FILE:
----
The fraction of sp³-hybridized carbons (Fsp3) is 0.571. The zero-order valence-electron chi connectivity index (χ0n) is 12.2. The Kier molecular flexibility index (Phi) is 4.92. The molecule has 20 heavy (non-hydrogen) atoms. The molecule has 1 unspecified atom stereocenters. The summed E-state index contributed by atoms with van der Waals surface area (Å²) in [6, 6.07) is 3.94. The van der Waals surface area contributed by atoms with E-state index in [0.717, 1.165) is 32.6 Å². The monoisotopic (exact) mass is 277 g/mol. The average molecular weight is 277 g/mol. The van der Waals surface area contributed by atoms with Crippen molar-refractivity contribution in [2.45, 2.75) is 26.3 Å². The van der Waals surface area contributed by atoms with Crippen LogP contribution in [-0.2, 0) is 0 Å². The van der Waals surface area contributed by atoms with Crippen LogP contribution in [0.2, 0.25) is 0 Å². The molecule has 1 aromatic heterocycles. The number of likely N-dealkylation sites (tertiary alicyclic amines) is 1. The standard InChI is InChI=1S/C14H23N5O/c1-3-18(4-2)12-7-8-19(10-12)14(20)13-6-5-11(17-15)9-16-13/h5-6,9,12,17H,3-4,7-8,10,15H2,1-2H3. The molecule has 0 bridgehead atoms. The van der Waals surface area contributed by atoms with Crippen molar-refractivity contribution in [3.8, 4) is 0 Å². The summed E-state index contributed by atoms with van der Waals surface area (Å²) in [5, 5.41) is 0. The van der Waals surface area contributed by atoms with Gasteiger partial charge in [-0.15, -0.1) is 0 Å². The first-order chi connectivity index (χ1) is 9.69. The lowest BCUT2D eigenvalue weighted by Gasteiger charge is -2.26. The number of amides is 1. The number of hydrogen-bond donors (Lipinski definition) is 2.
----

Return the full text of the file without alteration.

The fraction of sp³-hybridized carbons (Fsp3) is 0.571. The zero-order valence-electron chi connectivity index (χ0n) is 12.2. The Kier molecular flexibility index (Phi) is 4.92. The molecule has 20 heavy (non-hydrogen) atoms. The molecule has 1 unspecified atom stereocenters. The summed E-state index contributed by atoms with van der Waals surface area (Å²) in [6, 6.07) is 3.94. The van der Waals surface area contributed by atoms with E-state index in [0.717, 1.165) is 32.6 Å². The monoisotopic (exact) mass is 277 g/mol. The average molecular weight is 277 g/mol. The van der Waals surface area contributed by atoms with Crippen molar-refractivity contribution in [2.45, 2.75) is 26.3 Å². The van der Waals surface area contributed by atoms with Crippen LogP contribution in [-0.2, 0) is 0 Å². The van der Waals surface area contributed by atoms with Crippen LogP contribution in [0.2, 0.25) is 0 Å². The molecule has 1 aromatic heterocycles. The number of likely N-dealkylation sites (tertiary alicyclic amines) is 1. The standard InChI is InChI=1S/C14H23N5O/c1-3-18(4-2)12-7-8-19(10-12)14(20)13-6-5-11(17-15)9-16-13/h5-6,9,12,17H,3-4,7-8,10,15H2,1-2H3. The molecule has 0 bridgehead atoms. The van der Waals surface area contributed by atoms with Crippen molar-refractivity contribution in [3.8, 4) is 0 Å². The summed E-state index contributed by atoms with van der Waals surface area (Å²) in [5, 5.41) is 0. The van der Waals surface area contributed by atoms with Gasteiger partial charge in [-0.15, -0.1) is 0 Å². The first-order chi connectivity index (χ1) is 9.69. The lowest BCUT2D eigenvalue weighted by Gasteiger charge is -2.26. The number of amides is 1. The number of hydrogen-bond donors (Lipinski definition) is 2.